The thick smog hanging in the air in Lahore and its adjoining districts has disrupted routine life, causing health problems and fatal road accidents as well as flight delays.
Heavy smoke particles interact with water vapour in the atmosphere to create smog, which is a combination of volatile organic compounds and harmful gases. Usually smog is formed in the upper atmosphere but conditions are ripe for heavy particulate matter to accumulate in the ground atmosphere with the onset of winter season.
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Prof Dr Sajid Rashid, principal of Punjab University’s College of Earth and Environmental Sciences, says the prevailing condition is not a natural phenomenon.
“This (smog) is the result of persistent and unsustainable burning of carbon-based fuels in the region and the situation has been building up over the past few years,” he said. “Numerous coal-fired power stations in Indian Punjab have come online that have also contributed to the smog.”
Dr Sajid said the practice of setting fire to the fields to get rid of remaining stalks post-harvest might also be considered as one of the major trigger factors. “It is our social and moral responsibility to develop sustainable habits, and consider the consequences of our actions on not just the local level,” he added.
Although the Met Office said the smog had reduced in Lahore as compared to Wednesday, attendance at private and public schools remained thin as parents complained about low visibility, pollution and health issues of children and preferred to keep their children indoors.
Asma Nazeer, a private school teacher, said only a few children in her class showed up on Thursday and parents called the school to tell them that they would not be sending their children.
Imran Ahmed, a parent of two, said he did not send his children to school because of the pollution and low visibility. “I cannot take the chance as children are getting sick because of this weather,” he added.
At least seven flights of Pakistan International Airlines were delayed and another two were diverted from the Allama Iqbal International Airport owing to low visibility in Lahore and its suburbs.
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Two international air carriers, Turkish Air and Qatar Airways, diverted their Lahore-bound flights to Karachi due to the prevailing smog.
The Civil Aviation Authority, however, said the runway at Lahore airport was not closed as last year the authority installed the Instrument Landing System, which allowed flights to land at a visibility of as low as 50 metres. But only aircraft having the system and trained pilots can manage that.
The situation might improve after some rainfall, according to the Pakistan Meteorological Department (PMD). Weather experts have predicted light to moderate showers at isolated places in eastern Punjab during the next 24 hours.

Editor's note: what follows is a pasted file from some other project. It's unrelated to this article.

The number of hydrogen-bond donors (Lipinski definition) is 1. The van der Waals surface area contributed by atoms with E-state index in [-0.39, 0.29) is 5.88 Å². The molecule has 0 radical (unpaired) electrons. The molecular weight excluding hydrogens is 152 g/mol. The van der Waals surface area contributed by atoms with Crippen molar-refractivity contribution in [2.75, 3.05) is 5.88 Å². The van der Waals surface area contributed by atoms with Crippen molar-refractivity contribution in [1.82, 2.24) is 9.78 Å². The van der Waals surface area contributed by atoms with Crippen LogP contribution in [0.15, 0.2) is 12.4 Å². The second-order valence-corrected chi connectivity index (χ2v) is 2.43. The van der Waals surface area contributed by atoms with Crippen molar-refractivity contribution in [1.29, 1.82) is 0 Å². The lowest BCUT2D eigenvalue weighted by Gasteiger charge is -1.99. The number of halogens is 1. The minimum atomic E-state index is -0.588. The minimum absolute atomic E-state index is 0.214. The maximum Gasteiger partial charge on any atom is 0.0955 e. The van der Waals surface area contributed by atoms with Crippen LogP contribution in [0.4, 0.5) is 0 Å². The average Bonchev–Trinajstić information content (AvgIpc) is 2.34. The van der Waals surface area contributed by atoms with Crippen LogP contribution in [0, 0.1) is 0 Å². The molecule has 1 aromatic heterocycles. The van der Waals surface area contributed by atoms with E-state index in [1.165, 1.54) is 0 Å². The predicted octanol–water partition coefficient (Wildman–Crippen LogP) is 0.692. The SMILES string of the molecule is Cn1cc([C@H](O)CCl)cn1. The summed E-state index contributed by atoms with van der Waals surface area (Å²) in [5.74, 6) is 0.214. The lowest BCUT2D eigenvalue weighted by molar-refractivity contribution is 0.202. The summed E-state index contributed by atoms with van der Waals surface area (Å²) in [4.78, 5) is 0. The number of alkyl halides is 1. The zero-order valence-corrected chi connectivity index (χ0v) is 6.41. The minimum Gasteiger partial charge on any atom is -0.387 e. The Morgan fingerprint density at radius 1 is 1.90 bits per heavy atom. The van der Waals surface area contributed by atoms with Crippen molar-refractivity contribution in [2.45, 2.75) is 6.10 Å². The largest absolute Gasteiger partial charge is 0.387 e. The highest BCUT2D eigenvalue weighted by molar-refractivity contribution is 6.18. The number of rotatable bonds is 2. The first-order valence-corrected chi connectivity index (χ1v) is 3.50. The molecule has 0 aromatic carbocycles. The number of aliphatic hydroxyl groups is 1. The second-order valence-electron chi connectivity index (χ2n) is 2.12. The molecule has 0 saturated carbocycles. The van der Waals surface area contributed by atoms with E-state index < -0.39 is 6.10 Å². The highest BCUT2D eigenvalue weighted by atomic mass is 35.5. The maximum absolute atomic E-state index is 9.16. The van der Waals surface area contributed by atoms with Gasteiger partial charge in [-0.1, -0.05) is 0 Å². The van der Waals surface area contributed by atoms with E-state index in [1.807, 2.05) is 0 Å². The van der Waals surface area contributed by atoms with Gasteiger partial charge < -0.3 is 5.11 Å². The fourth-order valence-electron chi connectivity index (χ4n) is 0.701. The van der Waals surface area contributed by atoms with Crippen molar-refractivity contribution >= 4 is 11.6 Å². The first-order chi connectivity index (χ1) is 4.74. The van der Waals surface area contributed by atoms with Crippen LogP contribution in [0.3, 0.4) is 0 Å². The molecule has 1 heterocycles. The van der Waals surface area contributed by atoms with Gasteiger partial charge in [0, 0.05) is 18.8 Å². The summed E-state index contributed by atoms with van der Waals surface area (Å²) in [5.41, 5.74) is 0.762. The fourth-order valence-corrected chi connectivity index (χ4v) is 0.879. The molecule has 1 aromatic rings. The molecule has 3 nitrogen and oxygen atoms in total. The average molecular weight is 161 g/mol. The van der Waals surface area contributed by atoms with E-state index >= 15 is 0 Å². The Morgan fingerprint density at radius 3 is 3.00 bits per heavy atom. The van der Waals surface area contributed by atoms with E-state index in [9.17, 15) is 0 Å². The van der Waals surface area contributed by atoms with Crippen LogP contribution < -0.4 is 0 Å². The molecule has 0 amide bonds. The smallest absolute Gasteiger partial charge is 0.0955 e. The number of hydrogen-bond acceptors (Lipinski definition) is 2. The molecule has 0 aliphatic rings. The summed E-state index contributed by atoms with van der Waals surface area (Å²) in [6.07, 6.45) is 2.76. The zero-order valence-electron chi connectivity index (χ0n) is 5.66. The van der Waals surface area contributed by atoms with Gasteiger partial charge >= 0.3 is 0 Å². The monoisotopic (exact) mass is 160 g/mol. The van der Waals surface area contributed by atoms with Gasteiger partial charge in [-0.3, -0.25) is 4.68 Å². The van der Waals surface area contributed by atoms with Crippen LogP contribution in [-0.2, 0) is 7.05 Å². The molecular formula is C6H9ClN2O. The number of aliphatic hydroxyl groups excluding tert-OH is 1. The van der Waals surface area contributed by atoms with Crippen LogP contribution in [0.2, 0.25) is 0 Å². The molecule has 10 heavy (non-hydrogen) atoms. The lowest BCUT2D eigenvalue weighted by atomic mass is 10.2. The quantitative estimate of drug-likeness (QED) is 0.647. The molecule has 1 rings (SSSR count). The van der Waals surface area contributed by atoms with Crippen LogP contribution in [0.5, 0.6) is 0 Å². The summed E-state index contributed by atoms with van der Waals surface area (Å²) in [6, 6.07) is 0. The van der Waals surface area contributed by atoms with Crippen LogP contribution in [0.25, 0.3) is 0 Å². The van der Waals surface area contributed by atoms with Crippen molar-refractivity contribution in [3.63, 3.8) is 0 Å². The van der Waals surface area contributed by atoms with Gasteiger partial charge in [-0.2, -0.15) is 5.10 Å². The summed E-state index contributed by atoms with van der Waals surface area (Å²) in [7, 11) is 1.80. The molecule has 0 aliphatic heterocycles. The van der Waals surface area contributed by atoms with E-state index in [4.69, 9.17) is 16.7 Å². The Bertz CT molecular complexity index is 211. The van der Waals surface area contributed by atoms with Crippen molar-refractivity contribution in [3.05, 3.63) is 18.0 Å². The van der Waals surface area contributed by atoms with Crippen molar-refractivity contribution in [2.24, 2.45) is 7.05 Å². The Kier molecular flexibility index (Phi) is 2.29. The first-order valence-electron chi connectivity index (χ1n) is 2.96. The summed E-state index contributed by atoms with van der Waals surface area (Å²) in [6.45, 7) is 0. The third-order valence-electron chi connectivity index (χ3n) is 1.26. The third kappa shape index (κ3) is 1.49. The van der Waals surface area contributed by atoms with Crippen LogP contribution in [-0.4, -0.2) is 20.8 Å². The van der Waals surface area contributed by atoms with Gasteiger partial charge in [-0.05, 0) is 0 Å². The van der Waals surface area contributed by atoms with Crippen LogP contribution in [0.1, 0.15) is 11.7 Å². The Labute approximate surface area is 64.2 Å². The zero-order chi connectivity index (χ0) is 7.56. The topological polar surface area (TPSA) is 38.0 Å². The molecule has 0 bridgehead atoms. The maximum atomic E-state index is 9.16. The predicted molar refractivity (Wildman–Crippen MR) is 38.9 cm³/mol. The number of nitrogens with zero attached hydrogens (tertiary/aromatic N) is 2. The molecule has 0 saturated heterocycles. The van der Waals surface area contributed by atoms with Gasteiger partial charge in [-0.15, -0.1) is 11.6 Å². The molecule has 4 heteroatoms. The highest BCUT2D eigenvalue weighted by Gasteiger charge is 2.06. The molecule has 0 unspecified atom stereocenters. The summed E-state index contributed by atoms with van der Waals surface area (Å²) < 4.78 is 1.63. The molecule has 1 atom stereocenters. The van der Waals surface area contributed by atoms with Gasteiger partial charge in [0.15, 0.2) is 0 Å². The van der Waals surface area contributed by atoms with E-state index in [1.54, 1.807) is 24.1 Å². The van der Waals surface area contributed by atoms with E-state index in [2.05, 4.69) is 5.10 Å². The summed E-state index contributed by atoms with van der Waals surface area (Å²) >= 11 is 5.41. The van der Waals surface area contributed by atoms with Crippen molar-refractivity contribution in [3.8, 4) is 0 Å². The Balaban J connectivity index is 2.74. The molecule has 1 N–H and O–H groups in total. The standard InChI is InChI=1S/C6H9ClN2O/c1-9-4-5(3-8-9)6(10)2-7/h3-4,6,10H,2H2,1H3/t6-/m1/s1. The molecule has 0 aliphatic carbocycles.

PMD chief Dr Ghulam Rasul told The Express Tribune that lack of rainfall over the past few months was the prime reason behind having dense smog in November.
According to the Met Office, the visibility level in Lahore on Thursday had improved than a day earlier. At 10am on Wednesday, the visibility level was recorded at 500m while at the same time on Thursday it was 1,200m. By 7pm, the visibility level in Faisalabad was recorded at 900m; Joharabad 600m; Bahawalpur and Multan 2,000m; and in Jhang it was 1,000m.
Former director-general of the Environmental Protection Agency (DG) Asif Shuja Khan said the country’s agencies either did not have the equipment for monitoring air quality or were non-operational.
“It is the need of the hour to declare an environmental emergency in the areas worst-hit by the smog,” he added.
Given the density of smog, doctors were expecting an influx of patients but not many people turned up at hospitals.
“The situation is normal at all hospitals in Lahore,” said Dr Farhan of Services Hospital. “There is no [state of emergency] at ENT wards.”
However, Dr Owais Samee, an ENT specialist at Mayo Hospital, believed the people must be using home remedies for now as it was a common practice among masses.
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“In our society, even when people are suffering from diabetes and heart diseases they visit quacks for treatment. Why would they come to hospital over irritation in the eyes or throat,” he said, adding only asthma patients were coming to hospitals.
“I bet there would be many people on the streets, consuming the toxic air and feeling irritation in their eyes and soreness in their throats,” Dr Owais said.
About precautionary measures, child specialist Dr Shehbaz Umer at Lady Willingdon Hospital said children, who have asthma running in the family, must be kept indoors during the season. “Schoolchildren must commute in covered vehicles and wear masks at all costs,” he said, adding parents should ask their children not to rub their eyes in case of irritation.